By Jaimie Dalessio
Breathalyzers may soon do a lot more than earn motorists a ticket for drunk driving: they could one day predict and diagnose a wide range of health problems, including heart failure and obesity.
In a paper published Monday in the Journal of the American College of Cardiology, Raed Dweik, MD, of the Cleveland Clinic, detailed how and his colleagues successfully detected heart failure in patients using breath analysis. "We were actually very surprised by the finding," said Dr. Dweik, who has studied breath testing extensively. He and his team had at first included heart failure patients as a control group for a study analyzing the breath of patients with kidney failure. Then they realized the heart failure patients had their own unique "breathprint." A finding like this is what makes this particular field of research, which in some ways is still in its infancy, so exciting, Dweik said.
"Breath testing, one can argue, is as old as medicine itself, even though we don't think of it that way," said Dweik. "A long time ago, physicians noticed that people with certain diseases, like diabetes, kidney failure, or liver failure, have a different smell to their breath. We knew this, but we didn't have a way to test it."
In the last 10 to 20 years, Dweik added, more sensitive technology has allowed scientists to detect specific particles in the breath. These particles have led researchers to identify a number of serious health problems using breath, from digestive issues to colon cancer and even tuberculosis.
And the research continues. A study published today in the Endocrine Society's Journal of Clinical Endocrinology & Metabolism (JCEM) found that breath tests might be able to identify people who are more likely to develop obesity by detecting a combination of gases that signals a specific microorganism living in the gut.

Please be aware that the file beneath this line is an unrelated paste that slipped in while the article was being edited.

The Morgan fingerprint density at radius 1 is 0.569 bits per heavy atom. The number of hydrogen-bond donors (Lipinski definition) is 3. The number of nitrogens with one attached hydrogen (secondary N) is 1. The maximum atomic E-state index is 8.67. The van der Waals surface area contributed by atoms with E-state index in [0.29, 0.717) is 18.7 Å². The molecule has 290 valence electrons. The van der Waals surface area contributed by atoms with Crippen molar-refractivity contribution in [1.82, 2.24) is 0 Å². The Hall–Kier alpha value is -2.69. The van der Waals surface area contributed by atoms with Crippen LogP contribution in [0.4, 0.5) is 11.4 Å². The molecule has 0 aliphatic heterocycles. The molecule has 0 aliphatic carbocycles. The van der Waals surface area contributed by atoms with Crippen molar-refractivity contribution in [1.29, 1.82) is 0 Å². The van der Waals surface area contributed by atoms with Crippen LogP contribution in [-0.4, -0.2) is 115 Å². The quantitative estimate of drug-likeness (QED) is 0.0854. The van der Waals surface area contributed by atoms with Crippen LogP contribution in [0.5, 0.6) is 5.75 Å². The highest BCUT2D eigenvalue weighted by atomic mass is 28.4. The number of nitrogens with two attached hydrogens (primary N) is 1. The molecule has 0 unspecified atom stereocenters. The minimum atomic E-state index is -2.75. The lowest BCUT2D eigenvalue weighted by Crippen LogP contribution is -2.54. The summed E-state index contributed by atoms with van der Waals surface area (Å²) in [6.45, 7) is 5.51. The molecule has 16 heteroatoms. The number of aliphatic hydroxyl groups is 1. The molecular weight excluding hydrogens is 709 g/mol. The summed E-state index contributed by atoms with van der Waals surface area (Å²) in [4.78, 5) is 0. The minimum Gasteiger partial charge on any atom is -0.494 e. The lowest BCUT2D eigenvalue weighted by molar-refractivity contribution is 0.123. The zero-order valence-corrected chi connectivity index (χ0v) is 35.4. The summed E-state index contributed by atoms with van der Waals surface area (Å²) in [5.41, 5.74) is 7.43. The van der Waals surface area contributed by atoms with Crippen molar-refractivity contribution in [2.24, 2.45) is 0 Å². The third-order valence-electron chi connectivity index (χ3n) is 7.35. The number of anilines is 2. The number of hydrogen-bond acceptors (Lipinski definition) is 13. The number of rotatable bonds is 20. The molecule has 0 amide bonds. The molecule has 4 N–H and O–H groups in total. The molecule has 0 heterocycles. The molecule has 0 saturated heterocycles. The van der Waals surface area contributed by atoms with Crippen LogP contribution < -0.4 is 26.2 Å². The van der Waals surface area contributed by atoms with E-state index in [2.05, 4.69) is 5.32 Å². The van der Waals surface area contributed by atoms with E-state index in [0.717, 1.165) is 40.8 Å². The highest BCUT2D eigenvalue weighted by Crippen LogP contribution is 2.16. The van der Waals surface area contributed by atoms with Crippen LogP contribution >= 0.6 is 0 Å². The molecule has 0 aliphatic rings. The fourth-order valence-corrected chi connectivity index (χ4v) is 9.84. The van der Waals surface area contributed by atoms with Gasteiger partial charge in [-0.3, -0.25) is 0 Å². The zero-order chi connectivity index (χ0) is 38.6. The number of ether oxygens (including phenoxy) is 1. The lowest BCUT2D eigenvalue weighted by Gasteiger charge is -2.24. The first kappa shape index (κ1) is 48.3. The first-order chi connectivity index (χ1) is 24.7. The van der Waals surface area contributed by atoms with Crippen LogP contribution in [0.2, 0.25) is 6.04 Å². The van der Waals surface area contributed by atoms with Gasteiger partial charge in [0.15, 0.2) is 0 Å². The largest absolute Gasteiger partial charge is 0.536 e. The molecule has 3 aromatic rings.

For the study, researchers at Cedars-Sinai Medical Center in Los Angeles analyzed the breath of 792 participants and found that those with high concentrations of the gases methane and hydrogen had significantly higher body mass indexes (BMIs) and higher percentages of body fat than those whose breath had the normal mix of gases or a high concentration of either methane or hydrogen alone.
Elevated concentrations of methane and hydrogen together can be traced back to what's happening in the gut, according to the researchers. Methane is associated with a microorganism called Methanobrevibacter smithii, or M. smithii. Too much M. smithii, according to the researchers, makes weight gain more likely.
"Usually, the microorganisms living in the digestive tract benefit us by helping convert food into energy," said the study's lead author, Ruchi Mathur, MD, in a release from Cedars-Sinai, where he is the director of the Diabetes Outpatient Treatment and Education Center in the Division of Endocrinology. "However, when this particular organism -- M. smithii -- becomes overabundant, it may alter this balance in a way that causes someone to be more likely to gain weight," Mathur said.
Excess M. smithii sets off a reaction that makes a person store more calories from the food they eat, causing them to gain weight.
The Cedars-Sinai study is the first to make a connection between gas production and body weight, potentially identifying people prone to obesity via their breath. Not all breath tests can be used predictively just yet, said Dweik, but that is the hope.
"These studies you're hearing about are the basis for the future, what we call point-of-care, with testing in the office or clinic and eventually at home," he said. "People would have said that was impossible a few years ago."
"Breathalyzers May Soon Predict Heart Failure, Obesity" originally appeared on Everyday Health.